The combatants in the AL Central race played their last head-to-head game yesterday afternoon in Chicago, as the White Sox beat the Detroit Tigers 5-4 in a makeup game. Chicago, at 80-66, now leads in the division by three games with 2 ½ weeks to go. Let’s size up how each team is playing right now and what lies ahead the rest of the way…
DETROIT: Detroit’s muscle men of Miguel Cabrera and Prince Fielder might get the attention, but the lack of overall depth in this lineup is hurting them in this race. Detroit’s rank in slugging percentage, relative to other American League teams, has been in decline since the All-Star break and hitting what they hope will be a bottom-out point of being 11th in September. It’s no fault of Cabrera who continues a torrid MVP-caliber pace, but while Fielder isn’t in any kind of epic meltdown, he has hit below his season-long totals since the All-Star break and it’s gotten a little worse in September. The biggest problem is that Austin Jackson’s power is also going down. Given that he’s a leadoff man that’s not particularly surprising, but it underscores how much of Detroit’s offense was predicated by a natural contact hitter producing abnormal power numbers. While Jackson is still getting on base at a good clip and doing his job, and catcher Alex Avila is doing the same, the rest of this lineup is dead weight.
The good news Detroit can draw is that power outages and surges can change faster than anything in baseball, and if the pendulum is able to swing back, the team is getting good starting pitching. Believe it nor, Justin Verlander does not have the best ERA on this team in the second half. Max Scherzer has been on fire, going 8-1 in his last 12 starts and both he and Doug Fister have better post-All Star break ERAs than the staff ace, who is hardly in any kind of slump. Anibal Sanchez has also pitched well at the season’s most important time, posting a 2.29 ERA in his three September starts.
What this staff is being hurt by is the lack of power production dragging their run support and a questionable bullpen that ranks 11th in the American League when it comes to closing saves. Given that closer Jose Valverde caught lightning in a bottle last year when he managed to make it the entire 2011 season without blowing a save in spite of repeatedly pitching himself into trouble, the struggles of this season cannot be a surprise and with little margin for error left, the Tigers can’t afford to blow any leads.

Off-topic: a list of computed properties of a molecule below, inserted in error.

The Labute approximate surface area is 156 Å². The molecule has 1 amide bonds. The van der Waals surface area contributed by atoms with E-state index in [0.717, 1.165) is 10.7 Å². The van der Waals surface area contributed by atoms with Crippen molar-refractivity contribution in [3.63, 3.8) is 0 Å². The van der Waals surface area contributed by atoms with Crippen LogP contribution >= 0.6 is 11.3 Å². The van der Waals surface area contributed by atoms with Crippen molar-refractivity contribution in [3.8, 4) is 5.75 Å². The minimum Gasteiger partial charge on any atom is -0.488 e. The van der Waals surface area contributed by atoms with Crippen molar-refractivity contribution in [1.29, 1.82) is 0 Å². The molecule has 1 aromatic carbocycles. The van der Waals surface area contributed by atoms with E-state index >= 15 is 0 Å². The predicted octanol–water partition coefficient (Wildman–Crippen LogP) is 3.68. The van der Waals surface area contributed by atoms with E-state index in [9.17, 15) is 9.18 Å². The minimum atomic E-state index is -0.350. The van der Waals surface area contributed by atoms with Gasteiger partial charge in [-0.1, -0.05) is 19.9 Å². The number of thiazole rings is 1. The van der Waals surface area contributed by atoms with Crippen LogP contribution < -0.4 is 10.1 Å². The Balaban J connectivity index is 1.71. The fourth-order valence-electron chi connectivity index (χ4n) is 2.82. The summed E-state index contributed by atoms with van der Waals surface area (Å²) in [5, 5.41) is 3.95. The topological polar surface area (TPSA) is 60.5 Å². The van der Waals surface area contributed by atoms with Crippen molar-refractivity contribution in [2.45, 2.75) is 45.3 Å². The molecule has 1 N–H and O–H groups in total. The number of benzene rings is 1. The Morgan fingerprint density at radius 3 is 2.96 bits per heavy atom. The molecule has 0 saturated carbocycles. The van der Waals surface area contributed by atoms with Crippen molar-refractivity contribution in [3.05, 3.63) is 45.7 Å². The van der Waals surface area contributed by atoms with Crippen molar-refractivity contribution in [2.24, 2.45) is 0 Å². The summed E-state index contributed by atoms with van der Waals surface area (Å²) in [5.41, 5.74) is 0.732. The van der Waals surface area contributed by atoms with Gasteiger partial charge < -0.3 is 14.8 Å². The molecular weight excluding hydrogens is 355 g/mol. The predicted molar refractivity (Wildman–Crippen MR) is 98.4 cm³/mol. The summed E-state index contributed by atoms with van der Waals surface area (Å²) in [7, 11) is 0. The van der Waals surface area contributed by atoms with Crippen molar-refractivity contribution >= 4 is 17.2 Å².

CHICAGO: Chicago’s offense is going the opposite direction of their rival. While the team’s overall numbers for the season are comparable, it’s the White Sox attack that’s coming together down the stretch as they are getting on base and hitting for power at better rates than the Tigers. Chicago benefits from the fact that Adam Dunn, Kevin Youkilis and Paul Konerko are all hitters who take walks in addition to having power, so in spite of low batting averages for Dunn and Youkilis, the team is rarely without at least a small contribution from its key players. Then we add in that Alex Rios and A.J. Pierzynski are driving the ball for power and up-and-down rookie Dayan Viciedo has caught fire in September, and you have the formula for winning offense.
The dark cloud hanging over Chicago is that this lineup relies more on power than on-base consistency, which is a byproduct of the strengths and weaknesses of Rios and Pierzynski. As noted above, those power surges can go as quickly as they come and if they disappear the next couple weeks, a three-game lead can disappear.
Robin Ventura’s pitching staff really needed the outing they got from Jose Quintana yesterday afternoon. While he wasn’t dominant in the 5-4 win, he was at least a serviceable #3 starter and that’s something he wasn’t in his early starts this month. Chicago is strong at the top with Chris Sale at 17-6 and a 2.78 ERA, while Jake Peavy is 11-11, but with a solid 3.26 ERA. Gavin Floyd is also back from the disabled list and can give Ventura a needed extra arm as he hits the homestretch. And like Detroit, Chicago’s bullpen is less than ideal for a contender, although setup man Hector Santiago has caught fire in September.
THE REST OF THE WAY: If Detroit can survive a three-game home series with Oakland that starts tonight, the schedule shapes up well for them to have the hot streak they need. The Tigers play seven more home games against the Twins & Royals, then close the season with six on the road against the same two teams. It’s very reasonable to think they can go 10-3 in those games, which would place considerable pressure on Chicago. The White Sox would have to go 8-5 against a schedule that includes a three-game series in Anaheim and a four-game home set with Tampa Bay. Even a 7-6 mark allows Detroit to pull even.
Thus, if you’re a Chicago fan, you look at these next three nights—the White Sox are in Kansas City, while the Tigers mess around with the A’s—as your opportunity to add at least one game of extra cushion before the schedule dynamic shifts in Detroit’s favor starting Friday.